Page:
The Star and Garter, Manchester
The Cravats are a legendary Punk band hailing from Redditch – although to my ears they fit more in the Post Punk bracket of bands like Wire, Pere Ubu, Blurt and Magazine. Sham 69 they were not – not least because they had a Sax player and a big dash of Beefheart, Bonzos, psychedelia, garage rock and Jazz influences but infused with the violent energy of Punk. I first picked up on them via Jon Savage’s ‘There is No Such Thing as Society’ Punk compilation, and I’m a sucker for that combination of squealing Sax and loud guitars so I wasn’t about to miss this – not only presenting their first new material in 30 years but also, amazingly, their first ever gig in Manchester. It’s also an unusual gig in that there are no advance tickets, and it’s an early start and due to end around 9pm (well it is Sunday). The Star And Garter is a Manchester institution, a lovely old pub (which used to open at odd hours to quench the thirst of workers at the nearby railway station and parcel depot) with an upstairs room, with the walls painted black and specialises in Punk and metal gigs (and legendary club nights) – it’s currently a blot on the landscape of property developers who are looking to transform the area around it – I don’t get dewy eyed about gig venues but I hope it survives as there’s something delightfully unpretentious about it’s almost completely un-altered. No “craft ales” – but they do sell Seabrook Crisps (the king of crisps) and I don’t recall ever coming here and not having loads of fun.
The Cravats now are the legendary ‘The Shend’ on lead vocals (a man who is not only namechecked in a Half Man Half Biscuit song but is also a jobbing actor with an extensive CV – check his IMDB page – he plays a significant part in the first episode of ‘Knowing Me Knowing You With Alan Partridge’) along with original Sax genius Svor Naan. They’re joined by Joe 91 on Bass, Viscount Biscuits on guitar, and the mighty Rampton Garstang on drums. The sound is immaculate, loud enough to have impact and grab everyone’s attention but not deafening, and the first thing you notice is the soaring sound of the Sax – like a million angry bees, or a siren warning of something terrifying over the massive wall of guitars and ferociously robust rhythm section of 91 and Garstang. It’s a joyous thing to behold – and The Shend makes for an imposing and enigmatic frontman. I’m completely hooked from the off. The set is largely drawn from the new album ‘Dustbin of Sound’ – but that’s no problem because it’s staggeringly good and I duly purchase a copy signed by The Shend after the gig. It’s not a Punk nostalgia show, it’s an incredible band firing on all cylinders and it’s fucking brilliant. Shend attaches one of those flashing bike lights to his bowler hat for the last tune and the set ends in a colossal hail of noise and feedback with each member leaving the stage having added their FX pedal madness (Kraftwerk stylee). No encore but everyone seems happy and as I leave I hear someone say “how fookin good was that?”. He’s right. Wow.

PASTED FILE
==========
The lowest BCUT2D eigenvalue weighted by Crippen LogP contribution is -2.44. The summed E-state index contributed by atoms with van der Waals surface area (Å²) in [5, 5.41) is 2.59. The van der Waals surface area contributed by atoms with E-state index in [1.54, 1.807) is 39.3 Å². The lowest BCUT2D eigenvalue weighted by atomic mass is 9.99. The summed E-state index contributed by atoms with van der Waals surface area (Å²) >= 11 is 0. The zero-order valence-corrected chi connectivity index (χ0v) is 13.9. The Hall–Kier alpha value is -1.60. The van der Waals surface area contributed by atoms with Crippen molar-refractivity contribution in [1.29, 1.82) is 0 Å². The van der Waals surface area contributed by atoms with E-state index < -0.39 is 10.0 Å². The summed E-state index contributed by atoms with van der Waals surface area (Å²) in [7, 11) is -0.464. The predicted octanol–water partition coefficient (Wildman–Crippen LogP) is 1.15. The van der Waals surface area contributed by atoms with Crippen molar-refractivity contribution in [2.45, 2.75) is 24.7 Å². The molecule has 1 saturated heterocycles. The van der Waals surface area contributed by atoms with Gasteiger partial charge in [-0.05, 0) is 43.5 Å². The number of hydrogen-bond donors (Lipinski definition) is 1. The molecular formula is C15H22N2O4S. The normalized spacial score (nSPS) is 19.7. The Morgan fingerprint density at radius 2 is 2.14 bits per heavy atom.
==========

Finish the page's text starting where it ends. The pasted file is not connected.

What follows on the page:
Pretty much full come showtime. Your post-punk audience I always find are immaculately dressed so I’m glad I put smart shirt on. There are younger people here too – curiously digging into the further corners of punk culture, so that’s good.
It made me think..
The Cravats should really be better known.